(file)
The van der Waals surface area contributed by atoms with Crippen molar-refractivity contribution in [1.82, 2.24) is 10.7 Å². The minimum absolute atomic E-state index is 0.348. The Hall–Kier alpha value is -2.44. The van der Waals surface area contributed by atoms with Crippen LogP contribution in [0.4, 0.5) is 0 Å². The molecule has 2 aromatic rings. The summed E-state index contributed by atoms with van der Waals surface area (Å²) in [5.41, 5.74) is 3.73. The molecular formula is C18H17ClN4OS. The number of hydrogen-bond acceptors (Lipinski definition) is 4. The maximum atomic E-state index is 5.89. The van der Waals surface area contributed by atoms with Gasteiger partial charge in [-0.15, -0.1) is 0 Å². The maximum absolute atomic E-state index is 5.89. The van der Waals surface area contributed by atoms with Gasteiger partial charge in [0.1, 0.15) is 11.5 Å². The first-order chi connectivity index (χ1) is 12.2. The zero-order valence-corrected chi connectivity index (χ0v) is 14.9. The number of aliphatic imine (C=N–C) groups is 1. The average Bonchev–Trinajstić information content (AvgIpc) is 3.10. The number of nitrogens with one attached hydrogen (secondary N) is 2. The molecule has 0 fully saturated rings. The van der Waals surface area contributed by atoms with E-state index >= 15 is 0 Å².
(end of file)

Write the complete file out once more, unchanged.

The van der Waals surface area contributed by atoms with Crippen molar-refractivity contribution in [1.82, 2.24) is 10.7 Å². The minimum absolute atomic E-state index is 0.348. The Hall–Kier alpha value is -2.44. The van der Waals surface area contributed by atoms with Crippen LogP contribution in [0.4, 0.5) is 0 Å². The molecule has 2 aromatic rings. The summed E-state index contributed by atoms with van der Waals surface area (Å²) in [5.41, 5.74) is 3.73. The molecular formula is C18H17ClN4OS. The number of hydrogen-bond acceptors (Lipinski definition) is 4. The maximum atomic E-state index is 5.89. The van der Waals surface area contributed by atoms with Gasteiger partial charge in [-0.15, -0.1) is 0 Å². The maximum absolute atomic E-state index is 5.89. The van der Waals surface area contributed by atoms with Gasteiger partial charge in [0.1, 0.15) is 11.5 Å². The first-order chi connectivity index (χ1) is 12.2. The zero-order valence-corrected chi connectivity index (χ0v) is 14.9. The number of aliphatic imine (C=N–C) groups is 1. The average Bonchev–Trinajstić information content (AvgIpc) is 3.10. The number of nitrogens with one attached hydrogen (secondary N) is 2. The molecule has 0 fully saturated rings. The van der Waals surface area contributed by atoms with E-state index >= 15 is 0 Å².